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The Warsaw Voice » Business » November 12, 2008
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Good Forecasts for Poland
November 12, 2008 By Andrzej Ratajczyk   
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The Polish economy will slow next year, but will still grow much faster than the European Union economy as a whole.

According to the European Commission's forecasts released last week, the EU economy will expand by a mere 0.2 percent next year, underlining the extent to which the economic crisis in the United States has spread overseas.

"Only half a year ago we hoped that the European economy would be able to take a different track," said Joaquin Almunia, EU commissioner for economic and monetary affairs. "Now we know it is impossible; the interdependence is too strong."
The Commission predicts the Irish economy will be hit hardest this year, experiencing negative growth of -1.6 percent. In 2009, the countries to suffer the most will be Latvia and Estonia. EU experts expect that the two economies will contract by 1.1 percent and 1.2 percent respectively. Ireland, Spain and Britain will also be in negative growth territory, while the economies of Germany, France and Italy will be stagnant, with growth rates at zero percent.

Meanwhile, the outlook for Poland is quite good. Although the country's growth projection for 2009 was revised downward from 5 percent to 3.8 percent, Poland will still be the EU's fourth fastest-growing economy after Slovakia, Romania and Bulgaria. This year, Poland's GDP is expected to rise by 5.4 percent.

The Commission believes Poland's economic growth in 2009 and 2010 will be weaker than previously projected due to a slowdown in investment demand and household consumption. The weakening investment and household consumption will bring import growth down to 5.7 percent in 2010, reducing the negative contribution of net exports to GDP growth.

In 2008-2009, imports will increase respectively by 9.0 percent and 6.6 percent, while exports will grow by 6.1 percent this year, only 3.9 percent next year, and 5.6 percent in 2010. As a result, the current-account balance will deteriorate, with the deficit widening from 5.2 percent of GDP this year to 6.2 percent in 2010.

Although consumer sentiment will worsen, domestic demand will continue to be strong, thanks to personal income tax cuts scheduled for 2009 and a previous increase in wages, as well as a substantial decrease in unemployment. The economy will be driven by the consumer.

According to the Commission, Poland is relatively immune to the financial crisis because the country's financial system is not strongly tied to the global market and is even self-sufficient to a large extent. The Polish banking system includes mainly universal banks that rely on deposit operations as their core business. Higher borrowing costs are no problem for them. But small and medium-sized banks which acquire funding mainly on foreign markets may suffer.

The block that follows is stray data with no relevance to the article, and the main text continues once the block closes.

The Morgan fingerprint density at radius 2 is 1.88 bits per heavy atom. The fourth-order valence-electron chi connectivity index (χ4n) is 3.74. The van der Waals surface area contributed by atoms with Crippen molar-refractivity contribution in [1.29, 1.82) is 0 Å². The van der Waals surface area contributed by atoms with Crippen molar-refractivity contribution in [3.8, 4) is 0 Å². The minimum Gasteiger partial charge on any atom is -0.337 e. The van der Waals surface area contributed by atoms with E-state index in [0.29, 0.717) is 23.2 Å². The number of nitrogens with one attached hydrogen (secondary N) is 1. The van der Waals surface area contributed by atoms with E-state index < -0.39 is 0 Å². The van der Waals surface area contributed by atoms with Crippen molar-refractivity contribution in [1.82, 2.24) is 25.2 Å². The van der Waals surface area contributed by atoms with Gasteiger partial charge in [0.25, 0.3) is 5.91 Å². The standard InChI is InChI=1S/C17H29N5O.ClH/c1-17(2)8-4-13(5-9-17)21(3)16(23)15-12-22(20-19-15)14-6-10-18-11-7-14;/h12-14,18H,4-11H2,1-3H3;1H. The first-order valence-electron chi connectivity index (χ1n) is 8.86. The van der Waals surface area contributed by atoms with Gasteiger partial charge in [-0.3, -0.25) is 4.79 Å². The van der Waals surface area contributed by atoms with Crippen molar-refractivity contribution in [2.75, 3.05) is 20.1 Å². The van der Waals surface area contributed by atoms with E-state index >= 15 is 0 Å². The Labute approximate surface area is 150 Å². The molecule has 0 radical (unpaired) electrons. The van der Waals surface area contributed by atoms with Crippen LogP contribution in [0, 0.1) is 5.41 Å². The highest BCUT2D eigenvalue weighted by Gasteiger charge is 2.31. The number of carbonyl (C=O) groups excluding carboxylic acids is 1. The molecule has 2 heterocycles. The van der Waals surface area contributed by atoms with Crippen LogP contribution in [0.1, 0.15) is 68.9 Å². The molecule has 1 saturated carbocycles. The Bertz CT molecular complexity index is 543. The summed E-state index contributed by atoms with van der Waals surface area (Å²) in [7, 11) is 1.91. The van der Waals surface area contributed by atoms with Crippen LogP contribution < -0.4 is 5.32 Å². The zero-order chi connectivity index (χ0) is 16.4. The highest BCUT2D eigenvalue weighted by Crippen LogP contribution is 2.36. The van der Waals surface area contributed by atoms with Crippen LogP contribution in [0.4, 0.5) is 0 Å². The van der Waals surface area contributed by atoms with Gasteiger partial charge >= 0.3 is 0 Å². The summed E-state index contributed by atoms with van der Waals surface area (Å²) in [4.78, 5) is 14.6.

The Commission's projections for Poland's debt in 2008-2010 are also favorable. General government gross debt is expected to fall from 43.9 percent of GDP this year to 43.1 percent in 2010. The ratio of the budget deficit to GDP is expected to rise slightly from 2.3 percent this year to 2.5 percent in 2009 and 2.4 percent in 2010.

The unemployment rate is projected at 7.3 percent for both this and next year and 7.8 percent in 2010. The slowdown in the economy will have a favorable impact on inflation, which is expected to decrease. The harmonized index of consumer prices (HICP) is expected to reach 4.3 percent year on year in 2008, 3.5 percent in 2009, and 2.6 percent in 2010.

According to Katarzyna Zajdel-Kurowska, deputy finance minister, the Commission's projections confirm that the foundations of the Polish economy are strong. They also strengthen the credibility of Poland's timetable for euro-zone entry. "The projected drop in the growth rate to 3.8 percent in 2009 from 5.4 percent this year is largely the result of an expected weaker growth in exports due to an economic slowdown in the euro zone, Poland's main trade partner," Zajdel-Kurowska said in a commentary on the European Commission's projections. "The consumer and investment demand projections are similar to the Finance Ministry's projections included in the 2009 budget law."

Yet despite the Commission's weaker growth projections for Poland and pessimistic forecasts released by the National Bank of Poland in its Inflation Report in late October, the Polish government has not revised its official forecasts, which set Poland's GDP growth at 4.8 percent next year. The central bank expects that Poland's growth rate will fall sharply from 5.1 percent in 2008 to 2.8 percent in 2009 and then will rise again to 3.6 percent in 2010. The bank also projects that growth in domestic demand will decline to 5.5 percent in 2008, 2.4 percent in 2009, and 3.0 percent in 2010.

For the time being, there are more optimists than pessimists among Polish economic analysts, who believe that the situation will not be as bad as the central bank predicts. The World Bank also expects that the Polish economy will grow quite fast next year-by 4 percent. World Bank experts say that Poland has stable economic foundations and a strong financial system, and that the economy is additionally buoyed by the government-adopted "roadmap" for euro-zone entry.
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